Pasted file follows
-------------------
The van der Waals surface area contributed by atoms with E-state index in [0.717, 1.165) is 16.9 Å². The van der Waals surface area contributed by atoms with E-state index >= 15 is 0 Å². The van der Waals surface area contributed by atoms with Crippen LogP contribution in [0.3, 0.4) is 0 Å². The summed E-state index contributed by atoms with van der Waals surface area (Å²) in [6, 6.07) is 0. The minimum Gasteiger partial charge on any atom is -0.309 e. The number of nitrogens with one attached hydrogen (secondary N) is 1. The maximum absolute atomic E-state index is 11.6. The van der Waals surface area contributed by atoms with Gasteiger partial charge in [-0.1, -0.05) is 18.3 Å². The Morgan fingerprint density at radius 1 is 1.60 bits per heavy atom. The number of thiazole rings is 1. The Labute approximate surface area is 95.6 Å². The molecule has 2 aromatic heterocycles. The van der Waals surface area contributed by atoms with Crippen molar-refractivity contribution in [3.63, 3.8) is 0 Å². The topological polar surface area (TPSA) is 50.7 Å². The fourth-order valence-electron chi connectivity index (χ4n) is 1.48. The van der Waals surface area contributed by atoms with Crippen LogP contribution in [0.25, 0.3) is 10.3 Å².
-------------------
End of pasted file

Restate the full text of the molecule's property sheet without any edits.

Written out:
The van der Waals surface area contributed by atoms with E-state index in [0.717, 1.165) is 16.9 Å². The van der Waals surface area contributed by atoms with E-state index >= 15 is 0 Å². The van der Waals surface area contributed by atoms with Crippen LogP contribution in [0.3, 0.4) is 0 Å². The summed E-state index contributed by atoms with van der Waals surface area (Å²) in [6, 6.07) is 0. The minimum Gasteiger partial charge on any atom is -0.309 e. The number of nitrogens with one attached hydrogen (secondary N) is 1. The maximum absolute atomic E-state index is 11.6. The van der Waals surface area contributed by atoms with Gasteiger partial charge in [-0.1, -0.05) is 18.3 Å². The Morgan fingerprint density at radius 1 is 1.60 bits per heavy atom. The number of thiazole rings is 1. The Labute approximate surface area is 95.6 Å². The molecule has 2 aromatic heterocycles. The van der Waals surface area contributed by atoms with Crippen molar-refractivity contribution in [3.63, 3.8) is 0 Å². The topological polar surface area (TPSA) is 50.7 Å². The fourth-order valence-electron chi connectivity index (χ4n) is 1.48. The van der Waals surface area contributed by atoms with Crippen LogP contribution in [0.25, 0.3) is 10.3 Å².